The Department of Homeland Security (DHS) on Monday issued a bulletin warning of a heightened terrorism alert in the United States. One of the “key factors” for the heightened threat, which the DHS considers terrorism, is “the proliferation of false or misleading narratives, which sow discord or undermine public trust in U.S. government institutions.”
Naturally, this has many folks concerned, especially considering the examples cited in the bulletin which include “false or misleading narratives” about “unsubstantiated widespread election fraud and COVID-19.”
While parts of the memo cite calls for violence and attacks by foreign terrorist organizations — which are actual terror threats — as cause for concern, the idea that the government’s definition of misinformation could potentially earn you the label of “terrorist,” is shocking.
The bulletin is titled, “Summary of Terrorism Threat to the U.S. Homeland” and reads as follows (emphasis added):
The United States remains in a heightened threat environment fueled by several factors, including an online environment filled with false or misleading narratives and conspiracy theories, and other forms of mis- dis- and mal-information (MDM) introduced and/or amplified by foreign and domestic threat actors.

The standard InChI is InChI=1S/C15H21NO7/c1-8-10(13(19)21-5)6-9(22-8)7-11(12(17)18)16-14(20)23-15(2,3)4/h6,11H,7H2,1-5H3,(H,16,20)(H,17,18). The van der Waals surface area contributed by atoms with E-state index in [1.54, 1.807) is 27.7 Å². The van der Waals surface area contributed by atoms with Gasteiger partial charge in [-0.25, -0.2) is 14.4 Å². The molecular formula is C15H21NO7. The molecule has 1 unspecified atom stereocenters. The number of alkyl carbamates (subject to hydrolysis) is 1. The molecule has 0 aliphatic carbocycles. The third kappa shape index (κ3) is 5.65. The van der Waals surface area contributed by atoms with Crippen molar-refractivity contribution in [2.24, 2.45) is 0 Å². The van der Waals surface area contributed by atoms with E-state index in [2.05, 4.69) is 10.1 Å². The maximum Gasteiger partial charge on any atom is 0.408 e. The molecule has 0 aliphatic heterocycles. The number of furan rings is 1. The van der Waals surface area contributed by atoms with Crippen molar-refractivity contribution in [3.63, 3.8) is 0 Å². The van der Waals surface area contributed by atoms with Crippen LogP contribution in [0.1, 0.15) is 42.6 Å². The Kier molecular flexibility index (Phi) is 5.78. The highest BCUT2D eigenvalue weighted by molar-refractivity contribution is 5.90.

These threat actors seek to exacerbate societal friction to sow discord and undermine public trust in government institutions to encourage unrest, which could potentially inspire acts of violence. Mass casualty attacks and other acts of targeted violence conducted by lone offenders and small groups acting in furtherance of ideological beliefs and/or personal grievances pose an ongoing threat to the nation. While the conditions underlying the heightened threat landscape have not significantly changed over the last year, the convergence of the following factors has increased the volatility, unpredictability, and complexity of the threat environment: